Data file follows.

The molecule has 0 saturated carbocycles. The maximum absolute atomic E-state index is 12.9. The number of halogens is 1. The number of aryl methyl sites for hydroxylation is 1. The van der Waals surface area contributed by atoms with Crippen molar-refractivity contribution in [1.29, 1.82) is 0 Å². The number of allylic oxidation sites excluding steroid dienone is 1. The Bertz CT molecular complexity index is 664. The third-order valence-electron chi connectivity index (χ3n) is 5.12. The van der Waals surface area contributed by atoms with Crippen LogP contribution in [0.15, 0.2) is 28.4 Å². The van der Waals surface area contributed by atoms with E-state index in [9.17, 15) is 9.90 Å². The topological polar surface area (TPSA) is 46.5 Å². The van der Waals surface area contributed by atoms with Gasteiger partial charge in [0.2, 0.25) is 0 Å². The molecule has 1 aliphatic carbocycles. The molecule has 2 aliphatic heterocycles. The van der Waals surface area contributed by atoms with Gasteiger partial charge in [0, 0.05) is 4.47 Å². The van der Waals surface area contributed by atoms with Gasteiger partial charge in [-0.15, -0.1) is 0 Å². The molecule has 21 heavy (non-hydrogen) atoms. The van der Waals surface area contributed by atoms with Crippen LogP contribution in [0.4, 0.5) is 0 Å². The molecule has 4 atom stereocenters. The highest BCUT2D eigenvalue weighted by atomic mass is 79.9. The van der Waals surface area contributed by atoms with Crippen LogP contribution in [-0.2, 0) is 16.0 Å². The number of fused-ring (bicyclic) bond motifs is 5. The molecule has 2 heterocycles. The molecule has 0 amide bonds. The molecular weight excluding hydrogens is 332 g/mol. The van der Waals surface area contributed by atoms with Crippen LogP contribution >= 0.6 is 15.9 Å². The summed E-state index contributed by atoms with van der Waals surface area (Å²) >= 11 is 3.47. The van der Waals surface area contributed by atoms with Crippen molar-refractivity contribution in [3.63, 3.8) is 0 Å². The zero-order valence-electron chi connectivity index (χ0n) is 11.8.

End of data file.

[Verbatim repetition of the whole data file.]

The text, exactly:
The molecule has 0 saturated carbocycles. The maximum absolute atomic E-state index is 12.9. The number of halogens is 1. The number of aryl methyl sites for hydroxylation is 1. The van der Waals surface area contributed by atoms with Crippen molar-refractivity contribution in [1.29, 1.82) is 0 Å². The number of allylic oxidation sites excluding steroid dienone is 1. The Bertz CT molecular complexity index is 664. The third-order valence-electron chi connectivity index (χ3n) is 5.12. The van der Waals surface area contributed by atoms with Crippen LogP contribution in [0.15, 0.2) is 28.4 Å². The van der Waals surface area contributed by atoms with E-state index in [9.17, 15) is 9.90 Å². The topological polar surface area (TPSA) is 46.5 Å². The van der Waals surface area contributed by atoms with Gasteiger partial charge in [0.2, 0.25) is 0 Å². The molecule has 1 aliphatic carbocycles. The molecule has 2 aliphatic heterocycles. The van der Waals surface area contributed by atoms with Gasteiger partial charge in [0, 0.05) is 4.47 Å². The van der Waals surface area contributed by atoms with Gasteiger partial charge in [-0.15, -0.1) is 0 Å². The molecule has 21 heavy (non-hydrogen) atoms. The van der Waals surface area contributed by atoms with Crippen LogP contribution in [0.4, 0.5) is 0 Å². The molecule has 4 atom stereocenters. The highest BCUT2D eigenvalue weighted by atomic mass is 79.9. The van der Waals surface area contributed by atoms with Crippen LogP contribution in [-0.2, 0) is 16.0 Å². The number of fused-ring (bicyclic) bond motifs is 5. The molecule has 2 heterocycles. The molecule has 0 amide bonds. The molecular weight excluding hydrogens is 332 g/mol. The van der Waals surface area contributed by atoms with Crippen LogP contribution >= 0.6 is 15.9 Å². The summed E-state index contributed by atoms with van der Waals surface area (Å²) >= 11 is 3.47. The van der Waals surface area contributed by atoms with Crippen molar-refractivity contribution in [3.63, 3.8) is 0 Å². The zero-order valence-electron chi connectivity index (χ0n) is 11.8.